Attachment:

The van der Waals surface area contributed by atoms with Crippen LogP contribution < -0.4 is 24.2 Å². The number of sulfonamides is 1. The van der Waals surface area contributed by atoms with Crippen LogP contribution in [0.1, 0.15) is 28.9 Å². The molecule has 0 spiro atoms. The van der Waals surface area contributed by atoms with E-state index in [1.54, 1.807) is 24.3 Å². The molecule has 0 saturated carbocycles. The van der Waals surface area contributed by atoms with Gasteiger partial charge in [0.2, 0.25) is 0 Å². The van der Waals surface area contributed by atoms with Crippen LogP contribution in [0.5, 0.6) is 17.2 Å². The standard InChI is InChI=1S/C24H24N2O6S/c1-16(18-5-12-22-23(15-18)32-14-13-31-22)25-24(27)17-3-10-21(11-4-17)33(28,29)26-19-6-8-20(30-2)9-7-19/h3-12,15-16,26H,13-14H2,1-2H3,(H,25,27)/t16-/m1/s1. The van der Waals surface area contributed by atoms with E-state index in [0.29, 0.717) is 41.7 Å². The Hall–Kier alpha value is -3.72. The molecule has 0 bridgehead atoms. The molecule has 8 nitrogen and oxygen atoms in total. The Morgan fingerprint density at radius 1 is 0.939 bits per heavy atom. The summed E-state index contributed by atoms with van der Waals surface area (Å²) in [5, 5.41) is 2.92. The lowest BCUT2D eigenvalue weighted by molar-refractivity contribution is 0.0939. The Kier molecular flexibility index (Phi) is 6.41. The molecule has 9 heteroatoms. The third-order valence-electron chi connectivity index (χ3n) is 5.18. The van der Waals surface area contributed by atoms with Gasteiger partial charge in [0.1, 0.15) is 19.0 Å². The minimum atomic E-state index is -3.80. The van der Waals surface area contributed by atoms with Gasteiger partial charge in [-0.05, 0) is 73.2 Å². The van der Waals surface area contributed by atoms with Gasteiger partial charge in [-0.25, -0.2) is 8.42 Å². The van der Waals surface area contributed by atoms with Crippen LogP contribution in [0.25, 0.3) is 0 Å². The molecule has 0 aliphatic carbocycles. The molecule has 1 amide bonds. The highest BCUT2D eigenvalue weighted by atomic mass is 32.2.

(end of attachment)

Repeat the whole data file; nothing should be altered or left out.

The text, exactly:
The van der Waals surface area contributed by atoms with Crippen LogP contribution < -0.4 is 24.2 Å². The number of sulfonamides is 1. The van der Waals surface area contributed by atoms with Crippen LogP contribution in [0.1, 0.15) is 28.9 Å². The molecule has 0 spiro atoms. The van der Waals surface area contributed by atoms with E-state index in [1.54, 1.807) is 24.3 Å². The molecule has 0 saturated carbocycles. The van der Waals surface area contributed by atoms with Gasteiger partial charge in [0.2, 0.25) is 0 Å². The van der Waals surface area contributed by atoms with Crippen LogP contribution in [0.5, 0.6) is 17.2 Å². The standard InChI is InChI=1S/C24H24N2O6S/c1-16(18-5-12-22-23(15-18)32-14-13-31-22)25-24(27)17-3-10-21(11-4-17)33(28,29)26-19-6-8-20(30-2)9-7-19/h3-12,15-16,26H,13-14H2,1-2H3,(H,25,27)/t16-/m1/s1. The van der Waals surface area contributed by atoms with E-state index in [0.29, 0.717) is 41.7 Å². The Hall–Kier alpha value is -3.72. The molecule has 0 bridgehead atoms. The molecule has 8 nitrogen and oxygen atoms in total. The Morgan fingerprint density at radius 1 is 0.939 bits per heavy atom. The summed E-state index contributed by atoms with van der Waals surface area (Å²) in [5, 5.41) is 2.92. The lowest BCUT2D eigenvalue weighted by molar-refractivity contribution is 0.0939. The Kier molecular flexibility index (Phi) is 6.41. The molecule has 9 heteroatoms. The third-order valence-electron chi connectivity index (χ3n) is 5.18. The van der Waals surface area contributed by atoms with Gasteiger partial charge in [0.1, 0.15) is 19.0 Å². The minimum atomic E-state index is -3.80. The van der Waals surface area contributed by atoms with Gasteiger partial charge in [-0.05, 0) is 73.2 Å². The van der Waals surface area contributed by atoms with Gasteiger partial charge in [-0.25, -0.2) is 8.42 Å². The van der Waals surface area contributed by atoms with Crippen LogP contribution in [0.25, 0.3) is 0 Å². The molecule has 0 aliphatic carbocycles. The molecule has 1 amide bonds. The highest BCUT2D eigenvalue weighted by atomic mass is 32.2.